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‘Sherman’s March’ (NR)By Paul Attanasio
Washington Post Staff Writer
December 25, 1986
Ross McElwee is a beguiling amateur, and the virtue of his quirky documentary, "Sherman's March," is that it cuts against the grain, communicating the texture of real life with lazy intimacy, buoyed by McElwee's gentle humor. But McElwee is an amateur nonetheless, whose sloppiness is at war with his best instincts. And in the end, sloppiness carries the day.
The yeasty comic conceit of "Sherman's March" is this: On the eve of making a documentary on William Tecumseh Sherman, the Civil War general who devastated the South, McElwee, himself a southerner, was abandoned by his girlfriend. Depressed and hopeless, McElwee decides instead to make a film about southern women, employing his camera as a way to pick up girls.
McElwee's persona is not unlike a southern Woody Allen, an inveterate loser obsessed with women, himself the worst victim of his own haplessness, dogged by comparisons with Burt Reynolds (who appears briefly before bodyguards hustle McElwee away), tormented by an intellectual's abstract fear of nuclear war. The chemistry between him and the women he meets, who are invariably tough, strong and motivated, is a regularly delicious source of laughs.
And something more than that. The richness of "Sherman's March" comes from the way McElwee, in his roundabout way, completes the portrait of Sherman he originally set out to achieve. Sherman himself, he tells us, went into the war obsessed with a sense of failure, created mostly by the business collapses he left behind in Ohio. And his savage achievement, however dubious, hardly lasted beyond the war -- as McElwee relates, he was sabotaged by Secretary of State Edwin Stanton at the moment of surrender, and widely reviled in the northern press as, of all things, an accommodationist.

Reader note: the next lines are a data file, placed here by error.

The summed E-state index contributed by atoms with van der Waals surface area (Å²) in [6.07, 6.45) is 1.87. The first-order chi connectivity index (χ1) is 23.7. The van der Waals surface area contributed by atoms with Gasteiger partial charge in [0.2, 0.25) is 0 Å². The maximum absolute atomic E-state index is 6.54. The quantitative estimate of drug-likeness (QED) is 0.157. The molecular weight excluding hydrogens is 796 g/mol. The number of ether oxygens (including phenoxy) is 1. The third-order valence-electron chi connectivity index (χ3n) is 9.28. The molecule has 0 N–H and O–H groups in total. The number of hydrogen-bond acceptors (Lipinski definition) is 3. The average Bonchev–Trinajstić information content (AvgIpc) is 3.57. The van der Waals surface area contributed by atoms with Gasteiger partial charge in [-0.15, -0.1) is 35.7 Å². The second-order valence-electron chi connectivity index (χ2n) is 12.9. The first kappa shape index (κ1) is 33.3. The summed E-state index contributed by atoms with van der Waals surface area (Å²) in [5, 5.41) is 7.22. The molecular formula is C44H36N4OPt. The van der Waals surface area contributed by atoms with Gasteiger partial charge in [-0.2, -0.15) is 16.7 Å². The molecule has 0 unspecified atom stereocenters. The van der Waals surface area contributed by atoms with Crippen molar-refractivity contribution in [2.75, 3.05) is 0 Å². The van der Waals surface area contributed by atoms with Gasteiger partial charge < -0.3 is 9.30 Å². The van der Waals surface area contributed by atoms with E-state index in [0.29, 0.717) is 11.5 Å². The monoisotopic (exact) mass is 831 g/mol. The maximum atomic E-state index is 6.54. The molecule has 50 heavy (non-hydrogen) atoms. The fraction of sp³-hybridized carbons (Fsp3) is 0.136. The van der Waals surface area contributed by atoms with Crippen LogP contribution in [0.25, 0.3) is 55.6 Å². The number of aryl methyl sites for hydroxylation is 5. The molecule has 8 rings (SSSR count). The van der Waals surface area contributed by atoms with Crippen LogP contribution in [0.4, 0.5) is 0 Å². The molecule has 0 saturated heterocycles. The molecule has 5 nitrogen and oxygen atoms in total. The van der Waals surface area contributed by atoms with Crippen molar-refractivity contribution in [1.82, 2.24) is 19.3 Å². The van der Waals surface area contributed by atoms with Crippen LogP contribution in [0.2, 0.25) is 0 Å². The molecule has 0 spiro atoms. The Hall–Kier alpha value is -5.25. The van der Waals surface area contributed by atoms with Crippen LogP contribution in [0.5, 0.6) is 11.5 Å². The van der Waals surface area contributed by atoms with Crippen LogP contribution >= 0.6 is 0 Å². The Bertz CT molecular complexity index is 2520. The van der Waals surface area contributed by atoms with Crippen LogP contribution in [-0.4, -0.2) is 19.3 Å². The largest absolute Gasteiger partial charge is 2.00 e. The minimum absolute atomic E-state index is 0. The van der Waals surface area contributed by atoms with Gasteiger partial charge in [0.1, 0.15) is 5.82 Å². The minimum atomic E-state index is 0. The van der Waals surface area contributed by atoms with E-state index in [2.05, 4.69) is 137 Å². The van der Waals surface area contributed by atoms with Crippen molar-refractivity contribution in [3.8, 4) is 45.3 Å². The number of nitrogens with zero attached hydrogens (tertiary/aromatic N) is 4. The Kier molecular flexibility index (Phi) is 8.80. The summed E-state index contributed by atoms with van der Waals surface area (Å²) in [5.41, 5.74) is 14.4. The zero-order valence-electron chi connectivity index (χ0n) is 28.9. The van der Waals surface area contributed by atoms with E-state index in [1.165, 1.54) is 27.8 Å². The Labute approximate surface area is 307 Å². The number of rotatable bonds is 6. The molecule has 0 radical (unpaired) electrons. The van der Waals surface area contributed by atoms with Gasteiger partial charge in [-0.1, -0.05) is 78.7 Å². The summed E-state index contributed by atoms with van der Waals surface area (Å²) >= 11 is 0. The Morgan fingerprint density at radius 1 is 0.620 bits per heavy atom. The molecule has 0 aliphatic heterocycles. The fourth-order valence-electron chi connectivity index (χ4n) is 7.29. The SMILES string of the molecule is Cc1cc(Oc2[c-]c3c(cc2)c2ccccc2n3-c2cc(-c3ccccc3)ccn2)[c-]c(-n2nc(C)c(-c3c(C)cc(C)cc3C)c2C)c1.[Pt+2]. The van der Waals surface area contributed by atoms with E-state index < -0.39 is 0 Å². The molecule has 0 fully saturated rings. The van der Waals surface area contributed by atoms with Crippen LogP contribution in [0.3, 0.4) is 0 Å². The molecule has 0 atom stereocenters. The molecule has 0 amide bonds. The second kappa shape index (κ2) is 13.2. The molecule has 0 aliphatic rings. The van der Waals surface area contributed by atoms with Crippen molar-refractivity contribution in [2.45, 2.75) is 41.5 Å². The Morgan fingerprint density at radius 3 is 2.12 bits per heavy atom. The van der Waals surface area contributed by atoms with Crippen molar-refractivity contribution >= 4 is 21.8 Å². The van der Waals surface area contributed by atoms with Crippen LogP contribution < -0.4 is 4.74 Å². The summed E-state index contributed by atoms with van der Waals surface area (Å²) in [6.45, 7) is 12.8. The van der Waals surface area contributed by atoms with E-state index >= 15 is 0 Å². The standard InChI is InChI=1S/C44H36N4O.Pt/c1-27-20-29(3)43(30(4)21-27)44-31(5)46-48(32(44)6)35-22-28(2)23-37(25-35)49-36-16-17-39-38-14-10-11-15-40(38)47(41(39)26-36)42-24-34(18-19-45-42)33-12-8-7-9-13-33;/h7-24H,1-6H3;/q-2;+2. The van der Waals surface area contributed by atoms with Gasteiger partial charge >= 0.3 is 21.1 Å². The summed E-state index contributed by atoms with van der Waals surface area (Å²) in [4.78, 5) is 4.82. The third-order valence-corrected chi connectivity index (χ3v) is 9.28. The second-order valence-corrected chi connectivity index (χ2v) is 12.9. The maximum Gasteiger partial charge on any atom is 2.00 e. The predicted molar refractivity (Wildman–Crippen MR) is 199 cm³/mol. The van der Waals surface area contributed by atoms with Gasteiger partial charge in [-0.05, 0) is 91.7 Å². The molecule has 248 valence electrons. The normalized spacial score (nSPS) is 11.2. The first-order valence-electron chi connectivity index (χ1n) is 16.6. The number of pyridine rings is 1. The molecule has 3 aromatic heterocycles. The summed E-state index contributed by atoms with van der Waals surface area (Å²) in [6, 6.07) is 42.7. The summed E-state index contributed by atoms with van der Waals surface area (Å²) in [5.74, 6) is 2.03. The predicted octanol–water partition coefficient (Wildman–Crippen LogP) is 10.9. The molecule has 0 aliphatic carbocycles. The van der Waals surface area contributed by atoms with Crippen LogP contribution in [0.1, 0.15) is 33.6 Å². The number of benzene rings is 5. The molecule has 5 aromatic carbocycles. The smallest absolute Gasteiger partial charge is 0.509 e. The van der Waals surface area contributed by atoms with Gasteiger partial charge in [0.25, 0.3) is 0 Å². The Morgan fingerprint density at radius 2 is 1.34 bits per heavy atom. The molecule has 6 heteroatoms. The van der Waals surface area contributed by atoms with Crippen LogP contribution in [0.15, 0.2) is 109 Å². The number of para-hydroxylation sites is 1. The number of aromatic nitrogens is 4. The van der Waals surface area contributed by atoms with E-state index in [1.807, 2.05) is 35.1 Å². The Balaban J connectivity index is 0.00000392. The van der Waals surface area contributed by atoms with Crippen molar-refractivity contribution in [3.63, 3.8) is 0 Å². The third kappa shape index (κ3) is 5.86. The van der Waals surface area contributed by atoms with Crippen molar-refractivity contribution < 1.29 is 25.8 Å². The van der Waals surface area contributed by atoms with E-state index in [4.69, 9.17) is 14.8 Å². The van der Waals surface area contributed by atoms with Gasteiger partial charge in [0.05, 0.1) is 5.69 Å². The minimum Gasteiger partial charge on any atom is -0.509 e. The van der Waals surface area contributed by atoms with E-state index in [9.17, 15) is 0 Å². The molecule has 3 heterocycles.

The connections McElwee makes between his quandary and Sherman's take the sepia out of our ideas about him -- he becomes alive and immediate for us. And Sherman's chief legacy may be the nature of the women McElwee interviews. Women, after all, were the ones who kept the South together against Sherman's siege -- the men were either helpless, dead or away at war. And it's not far-fetched to claim that these women carry that history with them, for they are surprisingly uniform in their attitudes -- not simply strong and tough, but exceedingly practical-minded about their careers and marriage and (paradoxically, perhaps) mystical about the afterlife and the end of the world.
But that very uniformity works against McElwee as a storyteller. As the movie progresses, the women make each other seem redundant -- someone preparing for the end of the world, for example, isn't nearly so interesting as she might have been, because you've already met a crackpot survivalist doing the same thing. And McElwee's unyielding self-pity begins to weigh on you, as what was once a source of comedy becomes a note you've heard before.
The chief problem is that, at 2 1/2 hours, it's about an hour too long. It's as if the very weakness, the retiring politeness, that has made McElwee such an interesting comic character has also made him a crummy editor of his own film -- like the women who mostly reject him, you don't really want to spend your life with him. United by theme rather than story, "Sherman's March" doesn't progress, it only deepens. And at epic length, the film's poor technical quality wears you out.
But at its best, "Sherman's March" has a playfulness that can leave you giddy, and a kind of appropriateness that only an approach so obviously inappropriate can find. It may be the historical apogee of the home movie.
Sherman's March, opening today at the Biograph, is unrated but contains nudity, profanity and sexual themes.
Copyright The Washington Post